The ID Card Test is a process I use when naming characters. Once I've named the character, taking into account name meanings and name trends, I then think about how plausible yet unique the name is. There's no Princess Virtue Eaglebrook as one of my protagonists, nor is there a John Williams.
Where does that sweet spot lie, in which a character is named uniquely enough to be discernable from other characters and real-world people, yet also plausible enough to be a real name?
Imagine an ID card like this one:*
Now imagine you're working at a service desk processing ID cards all day. You'll inevitably see thousands of names. Some will be more common than others. Occasionally, one will surprise you.
Lots of names are ones you've never seen before in their first name-last name combinations, yet you're not surprised to see them. This is the sweet spot. These are good character names.
A pop culture example is when Ren & Stimpy creator John Kricfalusi named the famously irritable chihuahua Ren Hoek. Kricfalusi had apparently seen the name on a mailbox and found it sufficiently interesting. He never met the real Ren Hoek, or anyone else named Ren Hoek. It's a believable name, though, having clearly been proven to exist.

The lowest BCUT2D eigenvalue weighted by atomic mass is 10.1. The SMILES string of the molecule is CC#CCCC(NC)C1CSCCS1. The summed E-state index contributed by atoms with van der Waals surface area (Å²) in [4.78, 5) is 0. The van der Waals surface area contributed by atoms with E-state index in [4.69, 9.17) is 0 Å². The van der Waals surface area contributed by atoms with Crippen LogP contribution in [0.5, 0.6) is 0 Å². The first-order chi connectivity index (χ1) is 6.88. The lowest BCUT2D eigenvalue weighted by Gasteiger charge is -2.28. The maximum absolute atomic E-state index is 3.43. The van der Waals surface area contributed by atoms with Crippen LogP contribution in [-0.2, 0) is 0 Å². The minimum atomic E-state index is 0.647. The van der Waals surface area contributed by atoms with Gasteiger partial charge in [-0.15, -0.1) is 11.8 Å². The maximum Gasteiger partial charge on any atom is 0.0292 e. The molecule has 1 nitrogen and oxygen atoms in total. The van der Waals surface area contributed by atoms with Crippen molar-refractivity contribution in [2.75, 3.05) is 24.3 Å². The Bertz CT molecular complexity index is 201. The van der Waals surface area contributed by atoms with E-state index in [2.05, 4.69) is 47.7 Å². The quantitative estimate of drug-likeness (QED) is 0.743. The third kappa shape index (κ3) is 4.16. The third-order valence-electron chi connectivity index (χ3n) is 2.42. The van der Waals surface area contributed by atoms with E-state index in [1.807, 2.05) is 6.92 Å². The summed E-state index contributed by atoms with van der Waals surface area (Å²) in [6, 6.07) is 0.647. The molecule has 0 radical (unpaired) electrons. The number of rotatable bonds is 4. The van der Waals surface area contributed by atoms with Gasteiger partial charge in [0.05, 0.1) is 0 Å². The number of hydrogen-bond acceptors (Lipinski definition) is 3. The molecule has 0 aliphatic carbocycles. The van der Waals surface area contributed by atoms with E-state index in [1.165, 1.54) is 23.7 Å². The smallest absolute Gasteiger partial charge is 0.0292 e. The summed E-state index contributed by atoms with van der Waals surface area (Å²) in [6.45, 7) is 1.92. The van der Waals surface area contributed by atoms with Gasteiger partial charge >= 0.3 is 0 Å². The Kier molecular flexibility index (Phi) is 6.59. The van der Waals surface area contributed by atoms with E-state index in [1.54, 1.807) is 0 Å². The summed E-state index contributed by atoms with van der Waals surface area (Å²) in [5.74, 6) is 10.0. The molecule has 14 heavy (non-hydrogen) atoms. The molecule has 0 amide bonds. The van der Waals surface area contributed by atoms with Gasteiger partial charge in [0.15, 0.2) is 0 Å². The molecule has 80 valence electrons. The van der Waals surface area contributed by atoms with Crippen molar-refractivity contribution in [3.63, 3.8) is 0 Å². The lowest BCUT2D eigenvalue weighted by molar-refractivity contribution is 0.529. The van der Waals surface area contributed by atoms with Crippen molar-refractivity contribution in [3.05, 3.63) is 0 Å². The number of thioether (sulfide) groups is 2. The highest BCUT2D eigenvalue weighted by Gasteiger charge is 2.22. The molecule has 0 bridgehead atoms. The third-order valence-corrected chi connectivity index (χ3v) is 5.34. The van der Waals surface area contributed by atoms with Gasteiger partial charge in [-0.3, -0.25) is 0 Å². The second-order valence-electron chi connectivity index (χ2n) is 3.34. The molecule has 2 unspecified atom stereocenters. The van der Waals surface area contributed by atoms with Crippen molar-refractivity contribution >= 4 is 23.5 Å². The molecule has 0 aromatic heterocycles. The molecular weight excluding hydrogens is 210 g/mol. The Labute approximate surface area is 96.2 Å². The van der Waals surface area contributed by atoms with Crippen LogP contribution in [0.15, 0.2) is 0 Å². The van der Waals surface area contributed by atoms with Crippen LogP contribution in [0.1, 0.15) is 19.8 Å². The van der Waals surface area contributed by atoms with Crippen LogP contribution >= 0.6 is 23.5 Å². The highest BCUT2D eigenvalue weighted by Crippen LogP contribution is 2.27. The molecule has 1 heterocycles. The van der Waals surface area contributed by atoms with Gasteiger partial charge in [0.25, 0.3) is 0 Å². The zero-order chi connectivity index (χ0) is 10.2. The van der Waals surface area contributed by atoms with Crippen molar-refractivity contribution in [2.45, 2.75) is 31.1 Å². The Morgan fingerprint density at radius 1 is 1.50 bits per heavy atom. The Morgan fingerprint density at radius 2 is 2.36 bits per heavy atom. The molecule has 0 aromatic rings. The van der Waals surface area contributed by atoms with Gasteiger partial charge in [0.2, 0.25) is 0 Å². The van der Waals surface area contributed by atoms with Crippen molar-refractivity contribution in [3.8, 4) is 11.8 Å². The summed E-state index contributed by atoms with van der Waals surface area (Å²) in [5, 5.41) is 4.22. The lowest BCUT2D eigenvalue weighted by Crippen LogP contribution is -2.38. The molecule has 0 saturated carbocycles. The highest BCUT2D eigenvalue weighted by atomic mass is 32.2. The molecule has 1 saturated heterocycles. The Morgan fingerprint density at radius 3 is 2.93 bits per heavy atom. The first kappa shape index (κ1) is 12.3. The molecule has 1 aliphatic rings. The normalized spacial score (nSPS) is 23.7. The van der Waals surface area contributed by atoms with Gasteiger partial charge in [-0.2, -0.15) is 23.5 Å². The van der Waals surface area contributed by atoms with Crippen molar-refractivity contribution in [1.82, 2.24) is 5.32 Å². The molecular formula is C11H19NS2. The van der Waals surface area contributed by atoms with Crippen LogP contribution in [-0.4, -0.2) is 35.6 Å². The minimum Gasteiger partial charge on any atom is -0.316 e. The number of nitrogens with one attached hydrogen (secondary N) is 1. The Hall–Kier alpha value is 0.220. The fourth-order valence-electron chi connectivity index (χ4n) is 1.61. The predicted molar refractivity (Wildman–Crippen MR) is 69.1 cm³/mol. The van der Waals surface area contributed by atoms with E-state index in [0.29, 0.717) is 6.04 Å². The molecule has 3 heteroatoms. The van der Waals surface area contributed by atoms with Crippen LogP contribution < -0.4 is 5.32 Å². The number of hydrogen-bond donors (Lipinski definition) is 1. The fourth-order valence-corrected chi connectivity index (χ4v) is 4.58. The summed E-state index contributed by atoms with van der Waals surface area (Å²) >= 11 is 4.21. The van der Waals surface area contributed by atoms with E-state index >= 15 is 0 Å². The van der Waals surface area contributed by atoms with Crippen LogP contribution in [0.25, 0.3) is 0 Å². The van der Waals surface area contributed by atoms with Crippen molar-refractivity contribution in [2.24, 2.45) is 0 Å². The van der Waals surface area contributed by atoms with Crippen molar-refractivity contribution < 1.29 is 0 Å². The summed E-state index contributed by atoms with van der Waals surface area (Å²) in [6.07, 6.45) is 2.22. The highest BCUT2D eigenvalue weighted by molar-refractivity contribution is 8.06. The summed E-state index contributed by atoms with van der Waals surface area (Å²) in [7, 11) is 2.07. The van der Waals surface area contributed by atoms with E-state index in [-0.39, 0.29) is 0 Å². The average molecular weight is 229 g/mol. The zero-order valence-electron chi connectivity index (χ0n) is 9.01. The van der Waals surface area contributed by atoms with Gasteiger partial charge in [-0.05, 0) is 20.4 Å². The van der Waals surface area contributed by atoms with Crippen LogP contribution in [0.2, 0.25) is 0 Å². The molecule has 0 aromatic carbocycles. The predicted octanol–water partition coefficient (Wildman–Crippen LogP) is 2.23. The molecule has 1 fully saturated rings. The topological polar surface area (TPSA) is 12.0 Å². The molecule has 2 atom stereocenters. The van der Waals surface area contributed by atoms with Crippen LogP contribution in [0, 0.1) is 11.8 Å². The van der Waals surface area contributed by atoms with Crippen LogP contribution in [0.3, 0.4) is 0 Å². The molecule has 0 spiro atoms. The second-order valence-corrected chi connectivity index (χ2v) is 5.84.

In that spirit, here are some character names from my recent works:
Karen Rothwald (State of Sin)
Max Blackwell (State of Sin)
George Clark** (Where Men Gape at Dust)
Victoria Rowntree (The Love I Feel Is a Burst Inside)
Simon Goldsmith (The Love I Feel Is a Burst Inside)
I've never met anyone with any of these names. If someone reads one of my books and says "that's my name!", though, I won't be surprised. After all, I have the same name as the protagonist's father in Flowers for Algernon.
Naming characters can be difficult. Luckily, there are millions of options. Getting to a name just uncommon enough for the reader to associate it with the book can be challenging, but can be very effective once you have it.
*Not literally an Arkham Asylum ID card, probably more like a standard-issue health card or driver's license. You have to admit, someone coming up with an Arkham ID is pretty cool, though. I wonder if they're issued to Shoggoths...
**Admittedly, this one is a little on the common side.